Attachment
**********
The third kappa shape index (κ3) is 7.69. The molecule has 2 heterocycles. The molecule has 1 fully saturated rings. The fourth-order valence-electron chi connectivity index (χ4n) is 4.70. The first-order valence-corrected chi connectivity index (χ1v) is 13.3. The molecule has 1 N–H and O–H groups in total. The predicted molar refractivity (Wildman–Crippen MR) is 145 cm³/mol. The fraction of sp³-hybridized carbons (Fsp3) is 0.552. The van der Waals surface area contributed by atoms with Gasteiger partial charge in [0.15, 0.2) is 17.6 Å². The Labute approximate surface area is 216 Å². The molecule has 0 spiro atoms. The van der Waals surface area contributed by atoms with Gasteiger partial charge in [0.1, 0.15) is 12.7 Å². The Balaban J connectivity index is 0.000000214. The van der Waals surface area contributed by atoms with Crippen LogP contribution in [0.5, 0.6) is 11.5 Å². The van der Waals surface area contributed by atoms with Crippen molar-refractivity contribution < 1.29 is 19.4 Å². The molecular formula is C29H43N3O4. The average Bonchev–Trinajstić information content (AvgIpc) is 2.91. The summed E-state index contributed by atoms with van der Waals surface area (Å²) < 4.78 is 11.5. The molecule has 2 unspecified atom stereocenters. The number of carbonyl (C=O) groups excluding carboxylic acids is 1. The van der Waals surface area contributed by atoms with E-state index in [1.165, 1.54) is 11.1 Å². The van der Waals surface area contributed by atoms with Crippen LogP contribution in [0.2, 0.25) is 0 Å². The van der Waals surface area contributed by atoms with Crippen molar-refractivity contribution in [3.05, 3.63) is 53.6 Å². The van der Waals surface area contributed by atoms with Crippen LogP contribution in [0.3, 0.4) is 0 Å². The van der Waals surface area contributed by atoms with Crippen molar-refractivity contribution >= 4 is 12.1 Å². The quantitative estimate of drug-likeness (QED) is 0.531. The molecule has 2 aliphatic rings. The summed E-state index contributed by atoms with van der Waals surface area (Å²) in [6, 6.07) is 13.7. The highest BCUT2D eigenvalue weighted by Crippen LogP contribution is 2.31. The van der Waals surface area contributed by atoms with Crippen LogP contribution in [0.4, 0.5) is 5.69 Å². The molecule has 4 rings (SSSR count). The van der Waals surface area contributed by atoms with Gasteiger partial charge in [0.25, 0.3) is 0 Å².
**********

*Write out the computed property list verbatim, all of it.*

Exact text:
The third kappa shape index (κ3) is 7.69. The molecule has 2 heterocycles. The molecule has 1 fully saturated rings. The fourth-order valence-electron chi connectivity index (χ4n) is 4.70. The first-order valence-corrected chi connectivity index (χ1v) is 13.3. The molecule has 1 N–H and O–H groups in total. The predicted molar refractivity (Wildman–Crippen MR) is 145 cm³/mol. The fraction of sp³-hybridized carbons (Fsp3) is 0.552. The van der Waals surface area contributed by atoms with Gasteiger partial charge in [0.15, 0.2) is 17.6 Å². The Labute approximate surface area is 216 Å². The molecule has 0 spiro atoms. The van der Waals surface area contributed by atoms with Gasteiger partial charge in [0.1, 0.15) is 12.7 Å². The Balaban J connectivity index is 0.000000214. The van der Waals surface area contributed by atoms with Crippen LogP contribution in [0.5, 0.6) is 11.5 Å². The van der Waals surface area contributed by atoms with Crippen molar-refractivity contribution < 1.29 is 19.4 Å². The molecular formula is C29H43N3O4. The average Bonchev–Trinajstić information content (AvgIpc) is 2.91. The summed E-state index contributed by atoms with van der Waals surface area (Å²) < 4.78 is 11.5. The molecule has 2 unspecified atom stereocenters. The number of carbonyl (C=O) groups excluding carboxylic acids is 1. The van der Waals surface area contributed by atoms with E-state index in [1.165, 1.54) is 11.1 Å². The van der Waals surface area contributed by atoms with Crippen LogP contribution in [0.2, 0.25) is 0 Å². The van der Waals surface area contributed by atoms with Crippen molar-refractivity contribution in [3.05, 3.63) is 53.6 Å². The van der Waals surface area contributed by atoms with Crippen LogP contribution in [0.3, 0.4) is 0 Å². The van der Waals surface area contributed by atoms with Crippen molar-refractivity contribution >= 4 is 12.1 Å². The quantitative estimate of drug-likeness (QED) is 0.531. The molecule has 2 aliphatic rings. The summed E-state index contributed by atoms with van der Waals surface area (Å²) in [6, 6.07) is 13.7. The highest BCUT2D eigenvalue weighted by Crippen LogP contribution is 2.31. The van der Waals surface area contributed by atoms with Crippen LogP contribution in [0.4, 0.5) is 5.69 Å². The molecule has 4 rings (SSSR count). The van der Waals surface area contributed by atoms with Gasteiger partial charge in [0.25, 0.3) is 0 Å².